pension paperwork a head-spinner
I have begun filling out the paperwork to begin pension
payments from my old company. Everything was going swimmingly until
I hit the W-4P, the form used to establish withholding for pension
payments. Typically, the IRS has taken what would seem to be a simple
question and turned it into a labyrinth.
I did OK on the part about figuring out exemptions,
I think, but the second page threw me for a loop. For one thing,
it asks for "an estimate of your 2005 itemized deductions." It's
July! I have no idea what my deductions for the entire year will
be. Or even if I will use itemized deductions!
It also asks for an estimate of my 2005 "adjustments
to income." Again, it's July! Who knows? I'm also confused by the
section about "Multiple pensions/More than one income worksheet."
Since I'm still employed by another company, I guess that applies
to me, too. It's also a maze and I can't figure out why it's necessary.
Any help you can give me here on determining how withholding
is figured on pension payments would be greatly appreciated.
-- Desperate Doug
I sense your pain. Form
W-4P is used by a pension plan administrator to figure the amount
of tax to be withheld from periodic pension payments. It works much
the same way a Form W-4 does for salaries. In fact, the tax withholding
is based on the same tables as those used for wage withholding found
in Circular E.
You can also elect to not have any tax withheld or
to have a fixed-dollar amount of tax withheld. However, you cannot
have the fixed-dollar amount withheld without entering the number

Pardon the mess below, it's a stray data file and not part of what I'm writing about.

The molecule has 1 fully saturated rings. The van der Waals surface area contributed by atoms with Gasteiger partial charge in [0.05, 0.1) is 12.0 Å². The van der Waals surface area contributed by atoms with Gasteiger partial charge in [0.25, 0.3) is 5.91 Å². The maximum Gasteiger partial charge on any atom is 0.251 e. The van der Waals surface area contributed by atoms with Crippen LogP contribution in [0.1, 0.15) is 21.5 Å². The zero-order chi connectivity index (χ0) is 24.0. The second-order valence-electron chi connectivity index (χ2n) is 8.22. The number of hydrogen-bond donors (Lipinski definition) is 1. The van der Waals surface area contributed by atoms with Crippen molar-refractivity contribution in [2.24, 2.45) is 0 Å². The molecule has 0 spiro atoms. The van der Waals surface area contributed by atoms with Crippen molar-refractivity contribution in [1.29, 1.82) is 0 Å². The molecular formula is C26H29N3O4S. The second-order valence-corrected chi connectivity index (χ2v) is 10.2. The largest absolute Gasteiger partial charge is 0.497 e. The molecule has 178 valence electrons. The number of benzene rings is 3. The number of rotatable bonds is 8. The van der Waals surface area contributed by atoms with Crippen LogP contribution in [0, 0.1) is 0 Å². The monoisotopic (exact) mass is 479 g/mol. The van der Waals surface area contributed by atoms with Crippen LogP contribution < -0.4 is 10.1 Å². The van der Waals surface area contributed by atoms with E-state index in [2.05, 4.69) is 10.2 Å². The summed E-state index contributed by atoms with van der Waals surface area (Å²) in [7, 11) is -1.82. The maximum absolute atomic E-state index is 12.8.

of allowances on line 2 of the form. The personal allowances worksheet
may be enough to make your head spin, but the other two will make
you tear your hair out.
The deductions and adjustments worksheet adds to the
number of allowances you can claim. Each $3,200 in expected deductions
and adjustments is worth one personal allowance. Rather than try
to guess at your 2005 deductions, use the amounts from your 2004
tax return. They are probably similar year to year. The other worksheet,
apparently developed by Al-Qaeda operatives working within the Internal
Revenue Service, is used to figure a flat amount to be withheld
from your pension based on your other income.
Since tax rates are percentages of income, I am not
sure why the IRS does not simply allow you to express the withholding
as a percentage of the pension payment. It can't be that they figure
we're too dumb to get the right percentage, but yet smart enough
to figure out the worksheets. It may be that they want retirees
to have something to do in retirement.
My recommendation to you, and a general rule, is to
enter the same number of allowances as on your employment W-4 and
see how much tax is being withheld (or ask the pension administrator
for this information). If the withholding is less than your marginal
tax rate, then I would use the difference as the flat amount to
be withheld from each payment.
Your marginal tax rate is the percentage of tax that
the next dollar you make will be taxed at, based on the 2005
tax rate schedules. It will be 15 percent, 25 percent, 28 percent,
33 percent or 35 percent. Figure out which percentage to use based
on your current expected taxable income before counting the pension
payment or based on your 2004 taxable income (Line
42) if it is expected to be the same.
For example, assume you claim zero allowances at work
and will receive $1,000 a month in pension-plan payments, you're
married and your 2004 taxable income without the pension was $140,000.
Based on the Circular
E table on page 52, your $1,000 monthly pension should have
$35 in federal income tax withheld. Based on the tax rate schedules
for 2005, your $140,000 in taxable income puts you in the 28 percent
bracket. So $280 in tax should be withheld. You should enter the
difference between $280 and $35 or $245 on line 3 of form W-4P.
With the time saved in completing Form W-4P, you should write your